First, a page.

Academic journal article Asian Perspective

China's Perceptions of and Responses to Abe's Foreign Policy

Academic journal article Asian Perspective

China's Perceptions of and Responses to Abe's Foreign Policy

Article excerpt

ABE SHINZO CAME TO POWER AS JAPANESE PRIME MINISTER FOR THE second time in December 2012 and was reelected in 2014. His expected tenure of office (2012-2018) coincides with a great political transition in China, as Xi Jinping became the new secretary general of the Chinese Communist Party's Central Committee in late 2012. His tenure of office as the Chinese president is from 2013 to 2023. Both men became top leaders amid rising tension in the Sino-Japanese relationship, marked by the Japanese government's declaration of "nationalization" of the Diaoyu/Senkaku Islands in September 2012, which drew a strong reaction from China. Abe is well-known for his nationalist and conservative tendencies, and Xi is also widely regarded as a political strongman (Denyer 2015). It is probably not a coincidence that since their coming to power, Sino-Japanese relations have steadily deteriorated, perhaps reaching the lowest point since their normalization in 1972. As a sign of how badly the relationship has declined, Xi did not meet Abe for nearly two years, until the Beijing Asia- Pacific Economic Cooperation (APEC) summit in November 2014.

What accounts for this steady deterioration of Sino-Japanese relations? I attempt to answer this question by focusing on China's perception of, and response to, Abe's foreign policy orientation since Abe came to power in late 2012. My analysis is mainly based on official Chinese policy statements, official mass media coverage (especially by Xinhua News Agency), and academic publications, especially those by China's Japan experts. I do not make use of Chinese netizens' opinion of Abe's foreign policy.

Strategic Ambition vs. Strategic Anxiety

What is the main goal and motive of Abe's foreign policy orientation? Chinese officials rarely comment on this subject, and Chinese analysts so far have not reached a consensus on it. Most researchers and official news agency commentators emphasize the "strategic ambition" of Japanese politicians like Abe, namely, to make Japan a "normal country" in international affairs.

Those Chinese analysts who stress strategic ambition as the main goal of Abe's foreign policy argue that in the context of a changing East Asian geopolitical landscape, Japan has been increasingly articulating a desire to become a "normal country" with a military not constitutionally barred from war and an active alliance policy (Jiang 2012). To become a normal country, including becoming a permanent member of the UN Security Council, is the most important goal of Abe's foreign policy. To this group of the Chinese researchers, Abe's policy, to some extent, is the continuation of Japan's search for the status of a political great power since the 1980s. Japan is nowadays widely regarded as a declining power, and Abe is searching for great power status in the world by using the theme "Japan is back."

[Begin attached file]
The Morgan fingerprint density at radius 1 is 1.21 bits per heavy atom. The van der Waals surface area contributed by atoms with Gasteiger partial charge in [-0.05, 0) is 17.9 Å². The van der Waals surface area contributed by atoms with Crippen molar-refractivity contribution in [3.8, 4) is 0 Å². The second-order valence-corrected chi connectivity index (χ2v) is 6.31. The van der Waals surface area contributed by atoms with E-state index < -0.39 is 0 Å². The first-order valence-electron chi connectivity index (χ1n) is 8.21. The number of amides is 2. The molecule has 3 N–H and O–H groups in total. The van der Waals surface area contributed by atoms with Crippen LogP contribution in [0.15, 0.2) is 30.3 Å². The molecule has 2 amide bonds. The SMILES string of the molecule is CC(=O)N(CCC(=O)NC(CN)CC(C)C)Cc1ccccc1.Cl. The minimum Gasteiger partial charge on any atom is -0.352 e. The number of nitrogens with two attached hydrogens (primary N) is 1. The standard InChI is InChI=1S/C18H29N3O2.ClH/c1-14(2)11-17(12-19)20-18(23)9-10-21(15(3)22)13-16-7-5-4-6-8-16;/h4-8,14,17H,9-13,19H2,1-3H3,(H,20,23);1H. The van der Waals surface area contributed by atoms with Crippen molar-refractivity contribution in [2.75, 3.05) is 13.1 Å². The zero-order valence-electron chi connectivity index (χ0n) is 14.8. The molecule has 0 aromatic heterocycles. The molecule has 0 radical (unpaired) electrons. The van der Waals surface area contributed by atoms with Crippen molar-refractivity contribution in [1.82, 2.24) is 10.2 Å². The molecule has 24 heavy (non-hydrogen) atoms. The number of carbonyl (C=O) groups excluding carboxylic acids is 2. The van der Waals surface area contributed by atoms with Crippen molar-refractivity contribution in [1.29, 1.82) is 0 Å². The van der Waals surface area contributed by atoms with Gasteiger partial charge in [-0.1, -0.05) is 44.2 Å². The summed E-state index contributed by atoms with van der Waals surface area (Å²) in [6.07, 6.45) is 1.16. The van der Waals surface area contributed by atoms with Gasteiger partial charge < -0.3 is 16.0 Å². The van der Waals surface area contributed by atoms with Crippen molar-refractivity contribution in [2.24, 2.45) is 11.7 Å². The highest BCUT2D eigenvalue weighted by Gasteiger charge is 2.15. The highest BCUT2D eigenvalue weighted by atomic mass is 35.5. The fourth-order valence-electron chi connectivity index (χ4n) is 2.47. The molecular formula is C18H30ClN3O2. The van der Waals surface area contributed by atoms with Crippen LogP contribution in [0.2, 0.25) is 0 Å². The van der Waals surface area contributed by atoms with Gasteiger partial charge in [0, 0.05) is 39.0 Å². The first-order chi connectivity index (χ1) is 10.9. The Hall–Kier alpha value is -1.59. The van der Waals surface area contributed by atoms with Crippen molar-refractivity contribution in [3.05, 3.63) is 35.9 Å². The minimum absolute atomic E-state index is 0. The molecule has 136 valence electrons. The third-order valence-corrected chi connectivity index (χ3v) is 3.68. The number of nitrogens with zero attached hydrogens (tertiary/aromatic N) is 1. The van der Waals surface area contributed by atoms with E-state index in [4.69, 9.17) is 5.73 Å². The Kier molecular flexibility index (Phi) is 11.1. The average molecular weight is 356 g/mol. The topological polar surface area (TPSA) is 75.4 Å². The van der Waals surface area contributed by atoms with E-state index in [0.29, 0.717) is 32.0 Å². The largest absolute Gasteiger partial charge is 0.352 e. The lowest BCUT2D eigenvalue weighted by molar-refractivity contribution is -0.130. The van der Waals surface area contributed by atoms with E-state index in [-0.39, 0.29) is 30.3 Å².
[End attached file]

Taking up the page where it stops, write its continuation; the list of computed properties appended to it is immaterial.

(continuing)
Interestingly, Henry Kissinger made a similar comment in his new book on world order:

As at other pivotal moments in its history, Japan is moving toward a redefinition of its broader role in international order, sure to have far-reaching consequences in its region and beyond. Searching for a new role, it will assess once again, carefully, unsentimentally, and unobtrusively, the balance of material and psychological forces in light of the rise of China, Korean developments, and their impact on Japan's security. It will examine the utility and record of the American alliance and its considerable success in serving wideranging mutual interests; it will also consider America's withdrawal from three military conflicts. (Kissinger 2014, 176)

Chinese analysts who, by contrast, focus on Japan's "strategic anxiety" contend that Abe's policy is, at least to some extent, a passive response to a rising China. To some of these researchers, the strategic pivot of Japan in the twenty-first century has actually been going on in the context of China's rise and the consequent competition with China, which has gone from being an adaptor to a shaper in Western-dominated international society (Lu 2013; Wang 2014). …

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